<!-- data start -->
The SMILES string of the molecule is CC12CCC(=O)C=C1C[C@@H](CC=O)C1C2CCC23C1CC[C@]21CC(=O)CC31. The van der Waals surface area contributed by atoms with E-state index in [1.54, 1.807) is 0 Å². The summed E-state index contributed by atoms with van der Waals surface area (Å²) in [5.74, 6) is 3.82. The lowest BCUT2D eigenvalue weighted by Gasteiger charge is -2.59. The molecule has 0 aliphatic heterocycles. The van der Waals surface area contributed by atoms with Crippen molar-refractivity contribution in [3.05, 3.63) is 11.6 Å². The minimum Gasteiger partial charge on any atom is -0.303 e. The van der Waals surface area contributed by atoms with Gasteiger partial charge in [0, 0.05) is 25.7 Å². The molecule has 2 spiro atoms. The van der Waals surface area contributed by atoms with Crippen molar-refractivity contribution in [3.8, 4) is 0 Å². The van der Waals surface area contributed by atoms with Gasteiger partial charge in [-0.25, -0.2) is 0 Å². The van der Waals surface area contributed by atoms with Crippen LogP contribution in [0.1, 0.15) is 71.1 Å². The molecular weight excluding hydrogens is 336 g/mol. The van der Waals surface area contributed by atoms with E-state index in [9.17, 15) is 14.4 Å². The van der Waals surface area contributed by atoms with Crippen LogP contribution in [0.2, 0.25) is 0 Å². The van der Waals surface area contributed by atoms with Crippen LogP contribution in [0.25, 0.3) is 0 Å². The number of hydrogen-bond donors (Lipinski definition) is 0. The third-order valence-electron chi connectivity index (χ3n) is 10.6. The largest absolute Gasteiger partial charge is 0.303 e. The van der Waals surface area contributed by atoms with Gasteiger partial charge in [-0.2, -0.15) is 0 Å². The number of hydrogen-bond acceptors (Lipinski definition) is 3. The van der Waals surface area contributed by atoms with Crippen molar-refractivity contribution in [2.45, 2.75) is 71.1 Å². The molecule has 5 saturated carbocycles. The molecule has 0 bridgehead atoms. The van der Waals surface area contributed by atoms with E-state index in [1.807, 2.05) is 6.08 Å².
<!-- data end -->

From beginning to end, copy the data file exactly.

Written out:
The SMILES string of the molecule is CC12CCC(=O)C=C1C[C@@H](CC=O)C1C2CCC23C1CC[C@]21CC(=O)CC31. The van der Waals surface area contributed by atoms with E-state index in [1.54, 1.807) is 0 Å². The summed E-state index contributed by atoms with van der Waals surface area (Å²) in [5.74, 6) is 3.82. The lowest BCUT2D eigenvalue weighted by Gasteiger charge is -2.59. The molecule has 0 aliphatic heterocycles. The van der Waals surface area contributed by atoms with Crippen molar-refractivity contribution in [3.05, 3.63) is 11.6 Å². The minimum Gasteiger partial charge on any atom is -0.303 e. The van der Waals surface area contributed by atoms with Gasteiger partial charge in [0, 0.05) is 25.7 Å². The molecule has 2 spiro atoms. The van der Waals surface area contributed by atoms with Crippen molar-refractivity contribution in [3.8, 4) is 0 Å². The van der Waals surface area contributed by atoms with Gasteiger partial charge in [-0.25, -0.2) is 0 Å². The van der Waals surface area contributed by atoms with Crippen LogP contribution in [0.1, 0.15) is 71.1 Å². The molecular weight excluding hydrogens is 336 g/mol. The van der Waals surface area contributed by atoms with E-state index in [9.17, 15) is 14.4 Å². The van der Waals surface area contributed by atoms with Crippen LogP contribution in [0.2, 0.25) is 0 Å². The van der Waals surface area contributed by atoms with Crippen LogP contribution in [0.25, 0.3) is 0 Å². The number of hydrogen-bond donors (Lipinski definition) is 0. The third-order valence-electron chi connectivity index (χ3n) is 10.6. The largest absolute Gasteiger partial charge is 0.303 e. The van der Waals surface area contributed by atoms with Gasteiger partial charge in [-0.2, -0.15) is 0 Å². The number of hydrogen-bond acceptors (Lipinski definition) is 3. The van der Waals surface area contributed by atoms with Crippen molar-refractivity contribution in [2.45, 2.75) is 71.1 Å². The molecule has 5 saturated carbocycles. The molecule has 0 bridgehead atoms. The van der Waals surface area contributed by atoms with E-state index in [1.807, 2.05) is 6.08 Å².